A Minnesota House committee has approved legislation aimed at keeping sex offenders in prison longer instead of a more costly civil commitment program.
The measure originally would have doubled the recommended sentence for first-degree sex offenders, but Rep.Tony Cornish, R-Good Thunder, revised his bill to include indeterminate sentencing.
Cornish said under the bill predatory offenders could now face up to 60 years behind bars, but some could eventually seek a conditional release.
"It works at getting closer to solving the problem rather than just throwing out a doubling of the offense, because it has a huge fiscal note with it also, and we don't really solve the problem," Cornish said. "It makes us feel good about locking people up, but it doesn't get near to solve the problem."
Hennepin County Sheriff Rich Stanek testified in support of the bill. He told legislators that released offenders currently live throughout the county, including his own Maple Grove neighborhood.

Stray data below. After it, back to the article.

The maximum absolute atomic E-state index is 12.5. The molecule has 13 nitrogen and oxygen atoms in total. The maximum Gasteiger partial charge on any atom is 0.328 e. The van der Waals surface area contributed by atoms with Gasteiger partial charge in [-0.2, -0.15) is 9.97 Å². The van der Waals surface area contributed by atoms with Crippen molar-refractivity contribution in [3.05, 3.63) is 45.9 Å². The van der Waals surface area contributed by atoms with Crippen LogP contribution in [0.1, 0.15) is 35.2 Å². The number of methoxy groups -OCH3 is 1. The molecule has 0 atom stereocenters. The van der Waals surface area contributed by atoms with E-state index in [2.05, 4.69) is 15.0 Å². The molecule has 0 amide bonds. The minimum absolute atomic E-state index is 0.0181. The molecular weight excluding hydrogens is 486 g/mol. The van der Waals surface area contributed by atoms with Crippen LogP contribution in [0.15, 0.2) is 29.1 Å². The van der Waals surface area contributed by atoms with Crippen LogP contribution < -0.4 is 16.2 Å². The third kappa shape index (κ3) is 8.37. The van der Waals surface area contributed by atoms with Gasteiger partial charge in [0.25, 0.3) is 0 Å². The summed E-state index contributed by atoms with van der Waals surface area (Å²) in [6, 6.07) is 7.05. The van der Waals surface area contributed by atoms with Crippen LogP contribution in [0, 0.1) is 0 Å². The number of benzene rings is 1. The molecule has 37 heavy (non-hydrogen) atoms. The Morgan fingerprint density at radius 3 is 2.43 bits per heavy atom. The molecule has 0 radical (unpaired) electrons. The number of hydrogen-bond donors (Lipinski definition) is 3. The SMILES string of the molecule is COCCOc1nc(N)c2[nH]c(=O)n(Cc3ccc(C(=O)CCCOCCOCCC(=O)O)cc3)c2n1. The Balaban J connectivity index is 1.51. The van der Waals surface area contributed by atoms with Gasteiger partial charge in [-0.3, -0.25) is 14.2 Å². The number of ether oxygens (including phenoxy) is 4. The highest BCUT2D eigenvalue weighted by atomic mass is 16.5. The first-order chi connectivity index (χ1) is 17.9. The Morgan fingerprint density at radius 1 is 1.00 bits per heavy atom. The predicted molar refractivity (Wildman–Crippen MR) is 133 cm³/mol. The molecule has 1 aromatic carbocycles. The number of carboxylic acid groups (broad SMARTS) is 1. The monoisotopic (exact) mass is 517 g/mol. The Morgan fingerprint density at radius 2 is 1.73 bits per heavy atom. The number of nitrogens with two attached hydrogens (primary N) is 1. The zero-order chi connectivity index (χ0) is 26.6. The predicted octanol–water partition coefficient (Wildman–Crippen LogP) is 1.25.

"These are the criminals that keep moms and dads up at night," Stanek" said. "They worry about the convicted offender who has served his sentence and is out on the streets, or in my case, living just down the street. They worry about their child being the next victim."
The House Public Safety Committee advanced the measure on a unanimous voice vote. The bill's next stop is the House judiciary committee.